Mixed feelings as EU ends 30 years of milk quotas

A cow about to be hooked up to an automatic milker in Brittany, western France.
A cow about to be hooked up to an automatic milker in Brittany, western France. Georges Gobet, AFP

Europe's dairy farmers are preparing for the end of three decades of milk quotas on Wednesday with a mixture of excitement and foreboding, with critics fearful the move will destroy a key tenet of the EU’s agricultural policy.


Farmers in the EU’s 28 member states will be allowed to churn out as much milk as they want as of April 1, a move northern European countries have hailed as a chance to cash in on growing global demand.

Dairy producers in Ireland’s Tipperary will be throwing a party, with full orchestra and a milking machine, to mark the occasion. The government has announced plans to boost milk output by 50 percent by 2020.

Dutch and German farmers are also ramping up production. But many farmers in France, Europe's second-biggest milk producer behind Germany, say they prefer to wait for demand to pick up before gambling with higher output.

France’s dairy industry, which employs some 200,000 people, fears the sudden flood of extra milk will cause prices to collapse, undermining decades of EU policy aimed at guaranteeing farmers’ livelihoods.

‘Butter mountains’

Bolstering prices – at a hefty cost for the EU – has long been a cornerstone of the bloc’s Common Agricultural Policy (CAP), and no country has defended the principle more fiercely than France, widely regarded as its chief beneficiary.

With the CAP's launch in 1962, generous subsidies encouraged ever greater output – but market demand was left out of the equation. Soon Europe was drowning in excess dairy products, which the EU was compelled to purchase in order to save farmers from bankruptcy.

The infamous “milk lakes” and “butter mountains” of unsold dairy products led to the introduction of quotas in 1984. Fines slapped on farmers who breached the quotas prompted angry protests, including milk being poured on motorways, public squares and the steps of parliament.

Some countries opted to pay yearly fines rather than cap output. Germany, the chief offender, has exceeded the quotas 21 times in 30 years, paying a total of €2 billion in penalties.

Others, including France’s numerous small, family-run businesses, felt protected by the quota system, which offered price stability and a minimum income.

“We were in a stable and protected system,” Dominique Chargé, the head of France’s National Federation of Dairy Cooperatives, told Le Figaro daily. “We are now entering an extremely volatile system.”

Chinese thirst

Vincent Chatellier of the French National Institute for Agronomic Research has downplayed fears of a “big bang” once the quota system is lifted. “Most European countries already produce less than the quotas allow, so their disappearance won’t change much,” he told FRANCE 24.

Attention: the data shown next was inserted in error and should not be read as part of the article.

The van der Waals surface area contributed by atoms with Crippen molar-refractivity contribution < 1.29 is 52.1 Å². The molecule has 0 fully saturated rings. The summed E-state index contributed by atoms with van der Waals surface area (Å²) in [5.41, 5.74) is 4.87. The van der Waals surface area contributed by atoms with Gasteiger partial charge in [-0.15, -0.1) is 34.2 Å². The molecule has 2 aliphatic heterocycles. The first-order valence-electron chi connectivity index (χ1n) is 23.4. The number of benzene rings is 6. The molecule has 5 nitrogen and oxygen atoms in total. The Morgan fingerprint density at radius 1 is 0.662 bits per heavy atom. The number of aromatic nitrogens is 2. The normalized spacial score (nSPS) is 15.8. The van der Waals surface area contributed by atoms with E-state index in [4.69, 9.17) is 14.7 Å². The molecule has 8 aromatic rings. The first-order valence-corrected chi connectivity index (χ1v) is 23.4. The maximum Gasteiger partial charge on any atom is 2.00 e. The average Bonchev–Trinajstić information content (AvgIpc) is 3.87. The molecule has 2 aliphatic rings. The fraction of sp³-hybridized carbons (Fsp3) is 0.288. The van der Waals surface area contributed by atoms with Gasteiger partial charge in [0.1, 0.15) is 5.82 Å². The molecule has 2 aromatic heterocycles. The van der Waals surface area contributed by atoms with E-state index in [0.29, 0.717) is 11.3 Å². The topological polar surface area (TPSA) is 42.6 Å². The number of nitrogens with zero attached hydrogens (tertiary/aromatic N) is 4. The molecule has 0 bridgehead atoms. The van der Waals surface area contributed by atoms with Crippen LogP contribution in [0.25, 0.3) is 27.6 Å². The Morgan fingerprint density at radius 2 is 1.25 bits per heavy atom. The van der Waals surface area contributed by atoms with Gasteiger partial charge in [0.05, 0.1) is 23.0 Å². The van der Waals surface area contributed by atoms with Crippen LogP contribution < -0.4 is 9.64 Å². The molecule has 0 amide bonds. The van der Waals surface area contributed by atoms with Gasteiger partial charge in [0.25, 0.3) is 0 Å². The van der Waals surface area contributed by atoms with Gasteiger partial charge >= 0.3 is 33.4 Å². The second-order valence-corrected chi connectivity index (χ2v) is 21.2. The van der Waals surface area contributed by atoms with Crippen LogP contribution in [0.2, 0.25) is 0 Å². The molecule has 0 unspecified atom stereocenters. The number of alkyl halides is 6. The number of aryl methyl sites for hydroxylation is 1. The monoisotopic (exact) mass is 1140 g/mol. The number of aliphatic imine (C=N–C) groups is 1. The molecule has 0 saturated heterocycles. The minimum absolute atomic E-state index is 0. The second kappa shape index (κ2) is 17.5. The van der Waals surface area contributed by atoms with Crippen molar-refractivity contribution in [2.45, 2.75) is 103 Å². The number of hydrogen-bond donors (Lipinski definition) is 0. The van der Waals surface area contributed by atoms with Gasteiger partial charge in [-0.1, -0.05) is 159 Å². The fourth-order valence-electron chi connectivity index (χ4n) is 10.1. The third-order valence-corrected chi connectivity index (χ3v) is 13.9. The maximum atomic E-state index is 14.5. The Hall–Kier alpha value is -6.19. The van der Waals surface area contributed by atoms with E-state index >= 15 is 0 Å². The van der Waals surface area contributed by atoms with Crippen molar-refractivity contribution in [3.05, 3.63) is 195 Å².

Phil Hogan, the EU’s agriculture commissioner, argues that Europe’s farmers have a lot to gain from the end of quotas. While acknowledging the risk of volatility in prices, he has stressed the “opportunity in terms of growth and jobs”.

That opportunity is widely equated with China, where consumers have turned to imports, particularly for baby formula, in the wake of a tainted milk powder scandal in 2008 that left six dead and more than 300,000 sick.

Chinese companies have sought to cash in on the European reputation for quality, teaming up with dairies in France and Denmark to invest hundreds of millions of euros in milk-drying facilities. In turn, growing demand from China has helped push up the price of powdered milk, boosting dairy producers’ profit margins.

But a sudden surge in production could just as easily reverse the trend in prices, particularly as European farmers are not alone in churning out milk to meet Chinese demand. Their competitors in the US, Australia and New Zealand have take advantage of EU quotas to flood the global market with their production.

Massages and carousels

In an effort to meet the challenge, Germany has invested heavily in large-scale facilities where greater efficiency can help farmers survive on the industry’s thin margins.

At mega-farms such as Richard Reiss’s Heideland, south of Berlin, 1,200 dairy cows go through a computerised "milking carousel" that allows them to be milked three times per day instead of the normal two. The farm’s high-tech facilities include methane-capturing systems to generate energy.

"As soon as we heard that Brussels was considering scrapping the quotas, we started thinking about how to respond," Reiss told the AFP news agency. "Since 2012, we've done nothing but prepare for this."

Europe’s largest milk producer, Reiss boasts that his cows even get a massage before milking. But they are unlikely ever to graze in a meadow, and critics of the environmental impact of large-scale, industrial farming have become increasingly vocal.

In January, tens of thousands of demonstrators took to the streets of Berlin to protest against the industrialisation of agriculture and call for a more ethical and sustainable way of feeding the planet.

This is where France’s premium cheese farmers, a key segment of the country’s dairy sector, feel they have a chance. The “land of 246 kinds of cheese”, as General De Gaulle famously quipped, has strict rules governing location and production methods that give it an edge among consumers eager for quality and accountability.

With their minds focused on generating higher margins from value-added products, the producers of Comté, Beaufort and other French delicacies are largely unmoved by the quota saga. They say their business is about quality – not quantity.

Special report: when farms turn into factories


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